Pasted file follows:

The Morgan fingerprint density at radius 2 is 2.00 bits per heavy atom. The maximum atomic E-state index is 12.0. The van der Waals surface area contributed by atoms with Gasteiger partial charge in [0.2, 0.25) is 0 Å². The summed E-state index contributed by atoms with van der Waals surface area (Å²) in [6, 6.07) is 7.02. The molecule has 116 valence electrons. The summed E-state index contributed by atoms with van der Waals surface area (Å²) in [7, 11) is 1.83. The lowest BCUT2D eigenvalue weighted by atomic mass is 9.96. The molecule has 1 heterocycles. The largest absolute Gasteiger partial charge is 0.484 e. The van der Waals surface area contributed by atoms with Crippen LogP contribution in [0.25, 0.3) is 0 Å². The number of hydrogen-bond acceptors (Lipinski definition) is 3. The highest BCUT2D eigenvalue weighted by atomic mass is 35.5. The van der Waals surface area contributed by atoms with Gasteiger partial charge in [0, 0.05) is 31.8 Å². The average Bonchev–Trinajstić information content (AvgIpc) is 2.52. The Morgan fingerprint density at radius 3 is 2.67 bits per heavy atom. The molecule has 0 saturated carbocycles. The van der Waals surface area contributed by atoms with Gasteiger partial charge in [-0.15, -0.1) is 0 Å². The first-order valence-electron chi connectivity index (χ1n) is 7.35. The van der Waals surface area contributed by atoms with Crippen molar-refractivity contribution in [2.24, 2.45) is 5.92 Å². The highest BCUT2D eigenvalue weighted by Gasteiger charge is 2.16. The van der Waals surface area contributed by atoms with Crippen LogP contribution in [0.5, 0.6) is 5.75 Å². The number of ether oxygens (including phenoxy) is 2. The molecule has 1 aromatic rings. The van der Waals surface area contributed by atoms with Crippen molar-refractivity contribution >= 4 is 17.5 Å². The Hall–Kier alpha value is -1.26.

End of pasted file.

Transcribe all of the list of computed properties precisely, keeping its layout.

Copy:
The Morgan fingerprint density at radius 2 is 2.00 bits per heavy atom. The maximum atomic E-state index is 12.0. The van der Waals surface area contributed by atoms with Gasteiger partial charge in [0.2, 0.25) is 0 Å². The summed E-state index contributed by atoms with van der Waals surface area (Å²) in [6, 6.07) is 7.02. The molecule has 116 valence electrons. The summed E-state index contributed by atoms with van der Waals surface area (Å²) in [7, 11) is 1.83. The lowest BCUT2D eigenvalue weighted by atomic mass is 9.96. The molecule has 1 heterocycles. The largest absolute Gasteiger partial charge is 0.484 e. The van der Waals surface area contributed by atoms with Crippen LogP contribution in [0.25, 0.3) is 0 Å². The number of hydrogen-bond acceptors (Lipinski definition) is 3. The highest BCUT2D eigenvalue weighted by atomic mass is 35.5. The van der Waals surface area contributed by atoms with Gasteiger partial charge in [0, 0.05) is 31.8 Å². The average Bonchev–Trinajstić information content (AvgIpc) is 2.52. The Morgan fingerprint density at radius 3 is 2.67 bits per heavy atom. The molecule has 0 saturated carbocycles. The van der Waals surface area contributed by atoms with Gasteiger partial charge in [-0.15, -0.1) is 0 Å². The first-order valence-electron chi connectivity index (χ1n) is 7.35. The van der Waals surface area contributed by atoms with Crippen molar-refractivity contribution in [2.24, 2.45) is 5.92 Å². The highest BCUT2D eigenvalue weighted by Gasteiger charge is 2.16. The van der Waals surface area contributed by atoms with Crippen LogP contribution in [0.5, 0.6) is 5.75 Å². The number of ether oxygens (including phenoxy) is 2. The molecule has 1 aromatic rings. The van der Waals surface area contributed by atoms with Crippen molar-refractivity contribution >= 4 is 17.5 Å². The Hall–Kier alpha value is -1.26.